In a clever new study, researchers at University College Dublin put together 7 European mother-offspring birth study groups, and applied measurements of inflammation to the diets of mothers to see how it affected the body size and fat mass of children during childhood.
The study comes at a time when childhood obesity rates are happening at epidemic levels, and offers insight into the effects of eating in different ways during such a critical period in development.
16,295 mother-child pairs were examined from different study cohorts in the countries of the UK, Ireland, France, Poland, and The Netherlands. The mothers averaged 30 years of age and had normal body-mass indexes.
“Previous research has suggested that lower maternal carbohydrate intake in early pregnancy can induce epigenetic changes – that is changes which alter gene expression – in children that may be associated with an increased risk of obesity,” said Catherine Phillips, the principal investigator and coordinator of the project.
“We propose that a lower quality maternal diet, high in inflammation-associated foods, may similarly induce epigenetic changes and that this may increase the risk of children having obesity or excess body fat in later childhood”.
The food content of the mothers’ diets were analyzed by an index used by scientists to measure the inflammatory nature of foods, and features both macronutrients, and micronutrients like vitamins, minerals, and phytonutrients. The mothers’ eating habits were measured as early, middle, and late stages in their pregnancies, and the entire 9 months as a separate metric.
They are what you eat
While the study was purely observational, in other words, not the gold standard, the results were striking, and stood up to several “sensitivity analyses” separate methods of re-running data to see if it’s subject to variation.
More inflammatory diets in the first 3 months of pregnancy were associated with higher rates of obesity during late-childhood (around 10-years old), whereas if the poor diet was observed in the last 3 months of pregnancy, it was associated inversely with a early-stage (around 2.5 years-old) risk of obesity.
The researchers also found that children born to mothers who ate diets high in foods associated with inflammation throughout the entire pregnancy tended to have lower levels of muscle mass in late-childhood than those whose mothers ate diets low in inflammation-associated foods.
Previous research, note the authors, has found that low levels of muscle mass may be associated with a higher risk of combined diabetes, high blood pressure and obesity.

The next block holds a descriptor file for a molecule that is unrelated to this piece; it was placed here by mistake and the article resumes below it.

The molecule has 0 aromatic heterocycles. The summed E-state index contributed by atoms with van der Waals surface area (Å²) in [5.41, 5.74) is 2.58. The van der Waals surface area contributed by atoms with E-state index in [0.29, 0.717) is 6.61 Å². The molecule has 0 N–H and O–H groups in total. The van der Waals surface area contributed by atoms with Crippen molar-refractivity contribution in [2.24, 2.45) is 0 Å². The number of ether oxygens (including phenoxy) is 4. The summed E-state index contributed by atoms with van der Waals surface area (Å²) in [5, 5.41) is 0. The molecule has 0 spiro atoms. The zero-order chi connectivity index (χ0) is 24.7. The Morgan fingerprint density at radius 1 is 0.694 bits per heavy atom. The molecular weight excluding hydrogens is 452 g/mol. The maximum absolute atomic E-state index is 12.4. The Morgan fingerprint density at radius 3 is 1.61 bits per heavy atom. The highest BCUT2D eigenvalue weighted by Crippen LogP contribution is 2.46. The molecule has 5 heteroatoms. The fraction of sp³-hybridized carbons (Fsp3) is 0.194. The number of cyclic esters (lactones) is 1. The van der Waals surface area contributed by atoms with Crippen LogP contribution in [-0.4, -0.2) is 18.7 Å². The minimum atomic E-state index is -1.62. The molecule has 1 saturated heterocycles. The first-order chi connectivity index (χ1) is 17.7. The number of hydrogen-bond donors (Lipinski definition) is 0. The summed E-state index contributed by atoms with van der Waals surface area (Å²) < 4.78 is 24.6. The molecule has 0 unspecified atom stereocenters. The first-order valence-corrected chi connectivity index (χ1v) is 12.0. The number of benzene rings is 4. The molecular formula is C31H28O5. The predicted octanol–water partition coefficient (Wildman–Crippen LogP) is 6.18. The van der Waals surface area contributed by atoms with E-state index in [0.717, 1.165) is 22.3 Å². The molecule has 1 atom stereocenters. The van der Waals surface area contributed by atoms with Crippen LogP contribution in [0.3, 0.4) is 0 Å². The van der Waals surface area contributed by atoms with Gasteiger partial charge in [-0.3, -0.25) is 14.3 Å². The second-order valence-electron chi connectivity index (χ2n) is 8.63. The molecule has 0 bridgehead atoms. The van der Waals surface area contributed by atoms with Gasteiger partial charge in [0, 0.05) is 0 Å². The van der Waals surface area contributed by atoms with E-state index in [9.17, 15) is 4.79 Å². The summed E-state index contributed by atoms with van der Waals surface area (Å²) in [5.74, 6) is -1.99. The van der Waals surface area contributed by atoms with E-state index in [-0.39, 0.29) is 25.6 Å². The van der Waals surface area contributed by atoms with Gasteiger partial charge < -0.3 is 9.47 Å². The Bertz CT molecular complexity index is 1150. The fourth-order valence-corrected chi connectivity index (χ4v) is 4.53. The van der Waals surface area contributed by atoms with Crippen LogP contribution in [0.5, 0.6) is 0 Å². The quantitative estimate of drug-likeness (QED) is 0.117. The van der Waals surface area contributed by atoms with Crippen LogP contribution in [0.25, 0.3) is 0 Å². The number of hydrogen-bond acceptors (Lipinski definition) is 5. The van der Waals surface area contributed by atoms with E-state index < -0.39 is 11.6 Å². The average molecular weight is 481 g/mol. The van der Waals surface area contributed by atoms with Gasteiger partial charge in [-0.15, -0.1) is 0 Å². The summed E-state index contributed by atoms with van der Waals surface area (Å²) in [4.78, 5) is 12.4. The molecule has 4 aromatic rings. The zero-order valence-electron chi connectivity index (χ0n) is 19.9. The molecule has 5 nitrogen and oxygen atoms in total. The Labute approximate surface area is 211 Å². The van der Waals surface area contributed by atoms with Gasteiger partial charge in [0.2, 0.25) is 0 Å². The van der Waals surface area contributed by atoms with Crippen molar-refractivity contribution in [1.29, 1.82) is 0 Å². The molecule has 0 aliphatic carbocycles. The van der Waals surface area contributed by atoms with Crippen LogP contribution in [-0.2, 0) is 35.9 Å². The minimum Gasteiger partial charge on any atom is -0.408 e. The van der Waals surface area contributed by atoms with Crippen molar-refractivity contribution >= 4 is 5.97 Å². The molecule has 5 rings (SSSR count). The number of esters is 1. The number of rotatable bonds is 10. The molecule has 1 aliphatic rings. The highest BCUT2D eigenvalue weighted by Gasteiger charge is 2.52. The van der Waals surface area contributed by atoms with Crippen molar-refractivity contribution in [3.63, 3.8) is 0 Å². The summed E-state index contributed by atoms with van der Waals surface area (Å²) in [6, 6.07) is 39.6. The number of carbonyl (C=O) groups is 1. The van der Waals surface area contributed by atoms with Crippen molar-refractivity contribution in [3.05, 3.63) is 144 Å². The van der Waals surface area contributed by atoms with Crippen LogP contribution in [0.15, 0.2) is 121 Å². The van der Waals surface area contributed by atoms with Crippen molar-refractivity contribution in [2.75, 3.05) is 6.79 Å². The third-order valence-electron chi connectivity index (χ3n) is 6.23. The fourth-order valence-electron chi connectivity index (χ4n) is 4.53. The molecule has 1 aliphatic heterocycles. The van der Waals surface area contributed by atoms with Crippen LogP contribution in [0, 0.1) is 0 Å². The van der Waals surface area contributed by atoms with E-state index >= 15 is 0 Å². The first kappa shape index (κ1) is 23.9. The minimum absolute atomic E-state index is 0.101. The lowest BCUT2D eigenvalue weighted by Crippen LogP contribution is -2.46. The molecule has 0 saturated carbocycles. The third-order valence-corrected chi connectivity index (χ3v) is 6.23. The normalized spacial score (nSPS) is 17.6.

This effect was found to be stronger in boys than in girls, while mothers to baby girls may note an association between a lower quality maternal diet, high in inflammation-associated foods, and higher body fat levels in mid-childhood was stronger in girls than in boys.
What is inflammation and why is it important?
Inflammation is created in tissues by a response from the immune system. It conducts pathogen elimination and wound healing, but can also lead to and exacerbate diseases.
It’s been proven that macronutrients, taken in different amounts by different people, can cause or ameliorate inflammation in different places; for example in this study where low-fat and low-carb diets were compared for their ability to reduce free circulating fatty acids.
As understanding of inflammation’s role in chronic pathologies like cardiovascular disease or type-2 diabetes has advanced, every macronutrient has drawn skepticism as a driver of inflammation. Indeed, the very index used in the maternal diet study of which this report is based, identifies all three macronutrients and their constituents as inflammatory.
Modern diets, often typified by high levels of all macronutrients, have created what researchers at Cambridge described in one broad-review as “systemic, chronic, but low-grade inflammation,” and which they and many others suggest led to the rise in prevalence of chronic disease worldwide.
One of the maternal study’s drawbacks is that while the results were adjusted for all manner of criteria such as race, income bracket, and alcohol and cigarette use during pregnancy, there was no inclusion of data on exercise, which reduces this low-grade, systemic inflammation, seemingly regardless of diet.
Red meat, long publicized as something which one should avoid, and which the study authors suggest avoiding, was found to carry no additional risk of mortality in a meta-analysis all acceptable double-blind placebo controlled trials on red meat, while the low-fat study mentioned above demonstrates that low-carb diets are better at curbing inflammation that low-fat diets.
As the Cambridge study suggests, exercise is key to the puzzle of reducing inflammation, as it doesn’t involve the avoidance of eating anything, but rather reduces the production of pro-inflammatory cells to begin with.
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